Let's just focus for a minute today on the internal side of things. Negative thoughts will come into your head - that's natural as we're all fallible human beings. The toughest competitors however, exercise great responsibility in this area. I love the word responsibility - break it down and you have the 'ability to respond'. When negative thoughts creep in, having a positive 'A grade hit' (an antidote to the negative thought) is so important and needs to be trained. For example a poor call/decision by a referee or umpire can lead us down a very negative pattern of self-talk. 'I always get hooked on big points', 'it's so unfair!', 'what's the point of trying - he'll just cheat again', 'I can't believe it, I should have been a set up by now'. Developing and arming yourself with strong A grade hits to some of these statements is going to help you remain focused on the job that remains at hand: 'C'mon it's ok, there's a long way to go yet', 'one call never changes a match', 'hang in there and keep fighting - I know there's always a way back.' Remember, our thoughts move our emotions and our emotions move our behaviour so keep checking the quality of your attentional material, both internal and external. Where attention goes, power flows!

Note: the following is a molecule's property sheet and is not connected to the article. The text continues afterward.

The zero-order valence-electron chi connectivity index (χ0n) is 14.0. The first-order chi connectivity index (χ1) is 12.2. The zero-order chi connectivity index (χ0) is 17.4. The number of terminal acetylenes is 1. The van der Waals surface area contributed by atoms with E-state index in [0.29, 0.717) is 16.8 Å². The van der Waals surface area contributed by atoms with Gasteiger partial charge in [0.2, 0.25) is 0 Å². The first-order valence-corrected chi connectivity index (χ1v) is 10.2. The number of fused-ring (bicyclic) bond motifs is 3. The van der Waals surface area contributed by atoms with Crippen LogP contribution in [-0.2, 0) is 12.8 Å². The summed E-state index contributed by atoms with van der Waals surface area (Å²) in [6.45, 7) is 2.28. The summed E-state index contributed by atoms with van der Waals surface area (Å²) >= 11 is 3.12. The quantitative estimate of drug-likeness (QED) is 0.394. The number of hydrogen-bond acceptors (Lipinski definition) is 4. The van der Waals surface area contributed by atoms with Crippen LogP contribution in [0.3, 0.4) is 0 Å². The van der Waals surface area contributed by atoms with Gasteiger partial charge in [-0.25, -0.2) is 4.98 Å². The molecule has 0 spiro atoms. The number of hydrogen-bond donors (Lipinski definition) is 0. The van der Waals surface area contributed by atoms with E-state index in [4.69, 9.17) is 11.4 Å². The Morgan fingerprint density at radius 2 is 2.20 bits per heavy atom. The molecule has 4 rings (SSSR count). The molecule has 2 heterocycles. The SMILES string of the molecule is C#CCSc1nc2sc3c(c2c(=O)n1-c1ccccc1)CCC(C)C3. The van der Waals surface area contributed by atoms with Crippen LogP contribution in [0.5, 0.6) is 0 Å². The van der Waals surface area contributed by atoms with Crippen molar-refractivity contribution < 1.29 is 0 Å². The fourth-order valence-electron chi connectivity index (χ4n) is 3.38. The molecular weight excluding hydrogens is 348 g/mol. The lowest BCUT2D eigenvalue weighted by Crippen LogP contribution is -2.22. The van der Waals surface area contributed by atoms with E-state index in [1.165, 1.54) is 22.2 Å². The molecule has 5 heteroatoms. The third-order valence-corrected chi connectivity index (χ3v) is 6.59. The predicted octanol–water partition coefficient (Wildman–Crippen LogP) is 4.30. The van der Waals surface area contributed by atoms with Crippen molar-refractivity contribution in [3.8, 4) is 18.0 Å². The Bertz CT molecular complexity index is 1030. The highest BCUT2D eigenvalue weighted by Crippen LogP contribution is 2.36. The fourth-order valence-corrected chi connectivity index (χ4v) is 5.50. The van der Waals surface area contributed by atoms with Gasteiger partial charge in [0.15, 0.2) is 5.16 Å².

Drogba's attention is fixed on ball and target as he scores this penalty. After placing the ball on the spot last night (Champions league match v Spartak Moscow which Chelsea won 4-1) were there some feelings of doubt, fear, anxiety whilst he was waiting for the whistle to blow? Of course. Did he overcome them with the trained mind of a competitor? His clinical finish into the corner out of the goalie's reach proved that.

Everyball players excel

A number of Everyball players excelled this past week in competition. Scarlet Hutchinson won her second event of the week, a two day county event at Bucks Indoor Tennis Centre. Toby Rogers won the Boys 12&U's at the Riverside Grade 3 event in Bedford, and then followed this up with a great 5th place finish at the season's first 12&U Grand Prix in Tipton (an event involving the top 12&U boys in Great Britain). Sam Gough was a finalist in the Boys 12&U in Essex, and Daniel Dean had a great run to the finals of an Orange Winter National Tour Event, whilst Darcey Roe was also victorious in a Mini Orange Grade 3 event. Congratulations to all players involved. Good luck to Alex Clark who competes this week in Belgium and to Victoria Pisani who heads off shortly to Sweden. Katy Dunne has returned from a two week tour in Asia where she has gained valuable experience and further ITF points (her world ranking now stands at 208) and now looks forward to a trip to Mexico in 3 weeks time.